Rabbit fecal pellets are small, compact, dry and nearly odorless unless they’re mixed with urine – then they take on their own unpleasant bunny bouquet. Rabbits also release beneficial good bacteria and fungi called cecotropes. These are shiny, moist and resemble a long cluster of rubbery, dark brown grapes. Rabbits eat the cecotropes to stay healthy!
Rabbit manure is higher in phosphorus than sheep, horse, chicken and cow manure so it’s well suited for flowering and fruiting plants. Phosphorus plays a vital role in how the plant utilizes the sun’s energy to create seeds and fruit.
Rabbit droppings also have the highest nitrogen content of any of the commonly available barnyard manures, including cow, horse and sheep. Even with all this nitrogen, rabbit manure doesn’t seem to burn plants. The reason is that the nitrogen in rabbit waste releases slowly. This encourages gardeners to add it fresh on top of the soil, in planting holes and as a liquid fertilizer.
But what about pathogens and the risk of contamination?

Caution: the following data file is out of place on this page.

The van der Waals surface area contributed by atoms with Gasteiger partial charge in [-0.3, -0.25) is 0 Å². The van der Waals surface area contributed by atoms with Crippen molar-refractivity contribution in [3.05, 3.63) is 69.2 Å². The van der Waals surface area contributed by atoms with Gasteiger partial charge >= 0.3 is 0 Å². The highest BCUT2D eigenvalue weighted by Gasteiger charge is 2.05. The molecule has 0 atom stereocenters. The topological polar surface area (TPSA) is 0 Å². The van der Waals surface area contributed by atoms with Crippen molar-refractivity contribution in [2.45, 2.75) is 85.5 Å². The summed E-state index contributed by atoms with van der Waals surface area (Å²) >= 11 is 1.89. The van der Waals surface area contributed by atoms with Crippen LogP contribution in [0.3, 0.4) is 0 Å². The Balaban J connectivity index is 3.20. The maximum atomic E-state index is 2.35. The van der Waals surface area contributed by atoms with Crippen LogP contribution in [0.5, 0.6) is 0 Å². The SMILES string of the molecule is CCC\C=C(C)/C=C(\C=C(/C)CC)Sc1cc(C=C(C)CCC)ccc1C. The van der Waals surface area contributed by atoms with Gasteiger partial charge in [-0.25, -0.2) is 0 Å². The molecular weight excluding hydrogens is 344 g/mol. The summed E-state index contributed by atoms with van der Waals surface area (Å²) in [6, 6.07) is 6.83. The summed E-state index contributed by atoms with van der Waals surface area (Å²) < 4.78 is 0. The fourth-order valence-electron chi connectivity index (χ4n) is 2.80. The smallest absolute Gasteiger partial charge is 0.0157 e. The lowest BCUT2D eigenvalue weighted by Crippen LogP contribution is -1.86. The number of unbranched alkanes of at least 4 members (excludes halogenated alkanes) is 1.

It’s still there. You can get sick from handling fresh rabbit manure or contaminated food. That’s why many university studies recommend that we compost all manures first, even rabbit manure.
Once again, if you are determined to use it fresh, count back 120 days (root and other edible crops that touch soil) or 90 days (all other edibles) from the harvest date to determine how soon you can incorporate it into the soil.
Edible plants that require adequate levels of phosphorus to thrive include corn, potatoes and tomatoes. Fruits and grains respond well to soil amended or mulched with rabbit manure. Not all phosphorus will be available immediately. Most of it has to be broken down first by microorganisms during the first year.